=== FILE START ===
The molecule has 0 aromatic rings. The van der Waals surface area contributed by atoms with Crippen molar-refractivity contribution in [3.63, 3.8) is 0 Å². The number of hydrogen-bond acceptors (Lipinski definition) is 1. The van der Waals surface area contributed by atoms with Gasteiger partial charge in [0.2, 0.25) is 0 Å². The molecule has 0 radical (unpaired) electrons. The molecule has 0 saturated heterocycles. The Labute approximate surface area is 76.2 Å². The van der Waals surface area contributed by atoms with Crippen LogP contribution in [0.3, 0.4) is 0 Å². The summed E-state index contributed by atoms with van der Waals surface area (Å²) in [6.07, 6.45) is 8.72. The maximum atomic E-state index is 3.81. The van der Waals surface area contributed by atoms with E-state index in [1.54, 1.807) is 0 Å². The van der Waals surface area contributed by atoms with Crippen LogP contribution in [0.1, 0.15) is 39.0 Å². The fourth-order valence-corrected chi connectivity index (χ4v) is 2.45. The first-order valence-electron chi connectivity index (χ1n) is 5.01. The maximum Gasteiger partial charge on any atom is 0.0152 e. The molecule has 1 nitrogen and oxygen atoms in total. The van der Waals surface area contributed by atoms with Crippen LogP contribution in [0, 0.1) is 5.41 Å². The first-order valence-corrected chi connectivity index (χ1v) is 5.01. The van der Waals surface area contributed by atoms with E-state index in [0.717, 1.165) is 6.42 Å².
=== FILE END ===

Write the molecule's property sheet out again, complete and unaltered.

The molecule has 0 aromatic rings. The van der Waals surface area contributed by atoms with Crippen molar-refractivity contribution in [3.63, 3.8) is 0 Å². The number of hydrogen-bond acceptors (Lipinski definition) is 1. The van der Waals surface area contributed by atoms with Gasteiger partial charge in [0.2, 0.25) is 0 Å². The molecule has 0 radical (unpaired) electrons. The molecule has 0 saturated heterocycles. The Labute approximate surface area is 76.2 Å². The van der Waals surface area contributed by atoms with Crippen LogP contribution in [0.3, 0.4) is 0 Å². The summed E-state index contributed by atoms with van der Waals surface area (Å²) in [6.07, 6.45) is 8.72. The maximum atomic E-state index is 3.81. The van der Waals surface area contributed by atoms with E-state index in [1.54, 1.807) is 0 Å². The van der Waals surface area contributed by atoms with Crippen LogP contribution in [0.1, 0.15) is 39.0 Å². The fourth-order valence-corrected chi connectivity index (χ4v) is 2.45. The first-order valence-electron chi connectivity index (χ1n) is 5.01. The maximum Gasteiger partial charge on any atom is 0.0152 e. The molecule has 1 nitrogen and oxygen atoms in total. The van der Waals surface area contributed by atoms with Crippen LogP contribution in [0, 0.1) is 5.41 Å². The first-order valence-corrected chi connectivity index (χ1v) is 5.01. The van der Waals surface area contributed by atoms with E-state index in [0.717, 1.165) is 6.42 Å².